The proposed project is designed to advance our understanding of the development and mechanism of categorization - a fundamental component of human intelligence. The proposed research is based on the hypothesis of multiple mechanisms sub-serving category learning: (a) an early developing mechanism that is based on distributed attention and learning of within-category statistics and (b) later developing mechanism that is based on selective attention to category-relevant information. To test these hypotheses, we will conduct a series of experiments with 8-20 month-old infants, 3-8 year-old children, and adults. The proposed project has the following Specific Aims.
Specific Aim 1 is to examine developmental changes in category learning in infancy and early childhood. To achieve this aim, we will create category structures that can be learned by either distributed or selective attention, with each pattern of learning resulting in different category representation. By focusin on attention during category learning and on patterns of generalization, we will infer how categories are learned and represented. By comparing category learning and representation across ages under the same task and by manipulating the category structure we will infer how category learning changes with development.
Specific Aim 2 is to link the development of selective attention with the development of category learning. To achieve this aim will measure selective attention independently of category learning and will link variability in selective attention with variability of learning category structures that require focused attention. The proposed project will elucidate the development and mechanism of categorization - one of the most critical components of cognitive development. In addition to contributing to our understanding of typical cognitive development, these answers may also contribute to the early diagnostics and treatment of several intellectual disorders, such as autism and Williams syndrome.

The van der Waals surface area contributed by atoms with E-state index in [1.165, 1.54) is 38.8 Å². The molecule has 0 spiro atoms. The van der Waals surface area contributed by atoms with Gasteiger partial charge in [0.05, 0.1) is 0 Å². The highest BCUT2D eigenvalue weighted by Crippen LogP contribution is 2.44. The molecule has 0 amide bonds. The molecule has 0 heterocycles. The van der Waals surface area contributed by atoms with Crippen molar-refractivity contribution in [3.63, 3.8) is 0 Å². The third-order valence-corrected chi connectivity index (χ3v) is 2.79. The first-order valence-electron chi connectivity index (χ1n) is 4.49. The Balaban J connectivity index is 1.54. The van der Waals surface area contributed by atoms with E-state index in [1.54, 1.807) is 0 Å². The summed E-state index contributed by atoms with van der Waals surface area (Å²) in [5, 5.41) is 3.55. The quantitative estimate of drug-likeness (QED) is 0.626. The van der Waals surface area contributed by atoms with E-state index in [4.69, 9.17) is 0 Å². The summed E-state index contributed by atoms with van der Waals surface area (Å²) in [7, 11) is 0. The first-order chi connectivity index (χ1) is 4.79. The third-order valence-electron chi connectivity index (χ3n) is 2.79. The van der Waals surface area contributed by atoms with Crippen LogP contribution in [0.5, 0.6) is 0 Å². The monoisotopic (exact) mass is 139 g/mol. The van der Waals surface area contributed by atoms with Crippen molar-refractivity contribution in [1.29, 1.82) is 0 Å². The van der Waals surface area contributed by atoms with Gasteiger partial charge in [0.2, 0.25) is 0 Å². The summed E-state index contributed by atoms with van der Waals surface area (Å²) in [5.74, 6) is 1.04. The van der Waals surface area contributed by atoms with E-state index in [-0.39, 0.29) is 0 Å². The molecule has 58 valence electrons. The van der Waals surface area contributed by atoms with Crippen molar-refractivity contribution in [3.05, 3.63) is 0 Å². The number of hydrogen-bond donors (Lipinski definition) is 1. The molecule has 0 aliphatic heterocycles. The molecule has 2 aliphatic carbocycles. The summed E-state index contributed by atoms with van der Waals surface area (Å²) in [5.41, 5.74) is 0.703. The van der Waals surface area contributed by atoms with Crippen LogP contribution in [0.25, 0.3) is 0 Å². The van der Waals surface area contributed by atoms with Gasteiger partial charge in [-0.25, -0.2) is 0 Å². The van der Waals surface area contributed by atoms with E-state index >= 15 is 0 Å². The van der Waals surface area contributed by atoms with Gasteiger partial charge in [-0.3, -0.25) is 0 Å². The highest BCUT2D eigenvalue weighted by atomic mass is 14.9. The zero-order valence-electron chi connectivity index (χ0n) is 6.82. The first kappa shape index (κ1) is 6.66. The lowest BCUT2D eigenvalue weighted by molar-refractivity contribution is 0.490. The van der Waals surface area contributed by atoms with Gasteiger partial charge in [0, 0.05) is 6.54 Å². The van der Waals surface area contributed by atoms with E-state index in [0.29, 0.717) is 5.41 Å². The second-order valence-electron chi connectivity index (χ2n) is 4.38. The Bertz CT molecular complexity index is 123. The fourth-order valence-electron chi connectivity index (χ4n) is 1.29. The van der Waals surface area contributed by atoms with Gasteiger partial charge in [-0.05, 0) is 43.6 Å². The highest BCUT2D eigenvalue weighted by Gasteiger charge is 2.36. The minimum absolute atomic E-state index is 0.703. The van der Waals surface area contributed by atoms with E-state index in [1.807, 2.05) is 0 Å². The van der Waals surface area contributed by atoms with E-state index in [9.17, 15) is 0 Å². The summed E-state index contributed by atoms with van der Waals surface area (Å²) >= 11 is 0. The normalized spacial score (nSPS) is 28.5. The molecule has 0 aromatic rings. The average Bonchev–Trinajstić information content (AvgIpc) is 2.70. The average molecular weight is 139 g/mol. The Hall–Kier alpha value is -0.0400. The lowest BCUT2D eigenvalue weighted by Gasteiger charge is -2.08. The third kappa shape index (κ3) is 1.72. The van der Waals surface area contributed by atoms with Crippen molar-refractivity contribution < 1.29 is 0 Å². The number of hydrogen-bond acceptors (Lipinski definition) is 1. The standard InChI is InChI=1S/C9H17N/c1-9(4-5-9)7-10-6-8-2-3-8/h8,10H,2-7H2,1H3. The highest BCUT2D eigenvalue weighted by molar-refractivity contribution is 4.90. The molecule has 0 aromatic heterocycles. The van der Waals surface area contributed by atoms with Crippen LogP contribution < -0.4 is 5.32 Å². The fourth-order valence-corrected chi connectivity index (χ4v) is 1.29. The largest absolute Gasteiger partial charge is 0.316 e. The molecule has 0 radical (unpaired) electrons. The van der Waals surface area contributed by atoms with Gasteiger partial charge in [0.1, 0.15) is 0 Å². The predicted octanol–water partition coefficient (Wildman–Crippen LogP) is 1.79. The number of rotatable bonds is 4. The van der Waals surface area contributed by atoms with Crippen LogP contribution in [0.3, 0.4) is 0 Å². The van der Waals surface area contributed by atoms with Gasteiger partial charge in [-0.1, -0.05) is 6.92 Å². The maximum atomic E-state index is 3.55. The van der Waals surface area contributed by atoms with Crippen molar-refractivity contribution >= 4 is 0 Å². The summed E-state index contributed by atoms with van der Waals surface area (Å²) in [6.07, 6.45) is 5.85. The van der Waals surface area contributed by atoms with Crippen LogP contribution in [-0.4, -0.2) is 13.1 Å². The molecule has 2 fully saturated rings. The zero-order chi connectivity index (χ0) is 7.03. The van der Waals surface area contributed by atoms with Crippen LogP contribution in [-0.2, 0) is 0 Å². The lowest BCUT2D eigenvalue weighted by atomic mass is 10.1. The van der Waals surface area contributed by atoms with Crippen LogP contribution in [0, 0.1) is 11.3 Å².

Public Health Relevance

The proposed project will elucidate the development of categorization and category learning -- critical components of typical cognitive development. Because the ability to learn and use categories is changed or reduced under various forms of intellectual and/or developmental disability, such as autism or Williams syndrome, understanding of typical development is critical for better and more precise diagnosis of these developmental disorders. Therefore, results of the proposed research may contribute to the early diagnostics (and potentially treatment) of autism and Williams syndrome.

Agency
National Institute of Health (NIH)
Type
Research Project (R01)
Project #
1R01HD078545-01A1
Application #
8758944
Study Section
Special Emphasis Panel (ZRG1)
Program Officer
Freund, Lisa S
Project Start
Project End
Budget Start
Budget End
Support Year
1
Fiscal Year
2014
Total Cost
Indirect Cost
Name
Ohio State University
Department
Psychology
Type
Schools of Arts and Sciences
DUNS #
City
Columbus
State
OH
Country
United States
Zip Code
43210
Deng, Wei Sophia; Sloutsky, Vladimir M (2016) Selective attention, diffused attention, and the development of categorization. Cogn Psychol 91:24-62
Sloutsky, Vladimir M; Sophia Deng, Wei; Fisher, Anna V et al. (2015) Conceptual influences on induction: A case for a late onset. Cogn Psychol 82:1-31
Deng, Wei Sophia; Sloutsky, Vladimir M (2015) Linguistic labels, dynamic visual features, and attention in infant category learning. J Exp Child Psychol 134:62-77
Darby, Kevin P; Sloutsky, Vladimir M (2015) The cost of learning: interference effects in memory development. J Exp Psychol Gen 144:410-31
Hammer, Rubi; Sloutsky, Vladimir; Grill-Spector, Kalanit (2015) Feature saliency and feedback information interactively impact visual category learning. Front Psychol 6:74
Deng, Wei Sophia; Sloutsky, Vladimir M (2015) The development of categorization: effects of classification and inference training on category representation. Dev Psychol 51:392-405
Darby, Kevin P; Sloutsky, Vladimir M (2015) When Delays Improve Memory: Stabilizing Memory in Children May Require Time. Psychol Sci 26:1937-46